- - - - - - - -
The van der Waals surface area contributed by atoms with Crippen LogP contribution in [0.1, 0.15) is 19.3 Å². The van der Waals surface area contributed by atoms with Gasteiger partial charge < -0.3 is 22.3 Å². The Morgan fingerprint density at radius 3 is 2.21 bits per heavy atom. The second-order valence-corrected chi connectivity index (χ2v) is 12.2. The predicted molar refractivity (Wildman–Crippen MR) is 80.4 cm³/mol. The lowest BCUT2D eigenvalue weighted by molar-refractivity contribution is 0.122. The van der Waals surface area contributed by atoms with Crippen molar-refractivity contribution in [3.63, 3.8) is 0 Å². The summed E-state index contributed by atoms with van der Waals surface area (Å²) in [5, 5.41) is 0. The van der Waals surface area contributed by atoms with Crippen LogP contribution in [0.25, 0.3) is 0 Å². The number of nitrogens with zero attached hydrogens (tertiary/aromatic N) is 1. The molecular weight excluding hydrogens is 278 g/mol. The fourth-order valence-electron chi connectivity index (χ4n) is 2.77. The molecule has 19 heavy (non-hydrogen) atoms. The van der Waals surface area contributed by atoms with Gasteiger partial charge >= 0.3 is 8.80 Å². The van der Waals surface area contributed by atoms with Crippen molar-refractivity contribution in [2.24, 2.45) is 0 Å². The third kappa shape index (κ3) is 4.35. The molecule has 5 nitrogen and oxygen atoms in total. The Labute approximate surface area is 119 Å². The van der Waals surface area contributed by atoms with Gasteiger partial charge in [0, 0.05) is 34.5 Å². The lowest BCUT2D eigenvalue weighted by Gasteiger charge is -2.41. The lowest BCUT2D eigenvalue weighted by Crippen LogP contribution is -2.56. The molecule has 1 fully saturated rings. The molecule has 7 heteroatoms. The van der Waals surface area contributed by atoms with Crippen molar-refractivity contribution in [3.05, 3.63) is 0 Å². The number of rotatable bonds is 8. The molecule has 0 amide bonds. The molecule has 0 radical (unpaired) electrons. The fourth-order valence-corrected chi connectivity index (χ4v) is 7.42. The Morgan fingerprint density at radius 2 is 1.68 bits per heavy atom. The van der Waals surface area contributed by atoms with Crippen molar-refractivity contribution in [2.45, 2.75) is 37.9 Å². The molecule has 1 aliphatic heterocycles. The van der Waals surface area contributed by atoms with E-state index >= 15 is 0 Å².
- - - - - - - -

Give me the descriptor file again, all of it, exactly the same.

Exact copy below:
The van der Waals surface area contributed by atoms with Crippen LogP contribution in [0.1, 0.15) is 19.3 Å². The van der Waals surface area contributed by atoms with Gasteiger partial charge < -0.3 is 22.3 Å². The Morgan fingerprint density at radius 3 is 2.21 bits per heavy atom. The second-order valence-corrected chi connectivity index (χ2v) is 12.2. The predicted molar refractivity (Wildman–Crippen MR) is 80.4 cm³/mol. The lowest BCUT2D eigenvalue weighted by molar-refractivity contribution is 0.122. The van der Waals surface area contributed by atoms with Crippen molar-refractivity contribution in [3.63, 3.8) is 0 Å². The summed E-state index contributed by atoms with van der Waals surface area (Å²) in [5, 5.41) is 0. The van der Waals surface area contributed by atoms with Crippen LogP contribution in [0.25, 0.3) is 0 Å². The number of nitrogens with zero attached hydrogens (tertiary/aromatic N) is 1. The molecular weight excluding hydrogens is 278 g/mol. The fourth-order valence-electron chi connectivity index (χ4n) is 2.77. The molecule has 19 heavy (non-hydrogen) atoms. The van der Waals surface area contributed by atoms with Gasteiger partial charge >= 0.3 is 8.80 Å². The van der Waals surface area contributed by atoms with Crippen molar-refractivity contribution in [2.24, 2.45) is 0 Å². The third kappa shape index (κ3) is 4.35. The molecule has 5 nitrogen and oxygen atoms in total. The Labute approximate surface area is 119 Å². The van der Waals surface area contributed by atoms with Gasteiger partial charge in [0, 0.05) is 34.5 Å². The lowest BCUT2D eigenvalue weighted by Gasteiger charge is -2.41. The lowest BCUT2D eigenvalue weighted by Crippen LogP contribution is -2.56. The molecule has 1 fully saturated rings. The molecule has 7 heteroatoms. The van der Waals surface area contributed by atoms with Crippen molar-refractivity contribution in [3.05, 3.63) is 0 Å². The number of rotatable bonds is 8. The molecule has 0 amide bonds. The molecule has 0 radical (unpaired) electrons. The fourth-order valence-corrected chi connectivity index (χ4v) is 7.42. The Morgan fingerprint density at radius 2 is 1.68 bits per heavy atom. The van der Waals surface area contributed by atoms with Crippen molar-refractivity contribution in [2.45, 2.75) is 37.9 Å². The molecule has 1 aliphatic heterocycles. The van der Waals surface area contributed by atoms with E-state index >= 15 is 0 Å².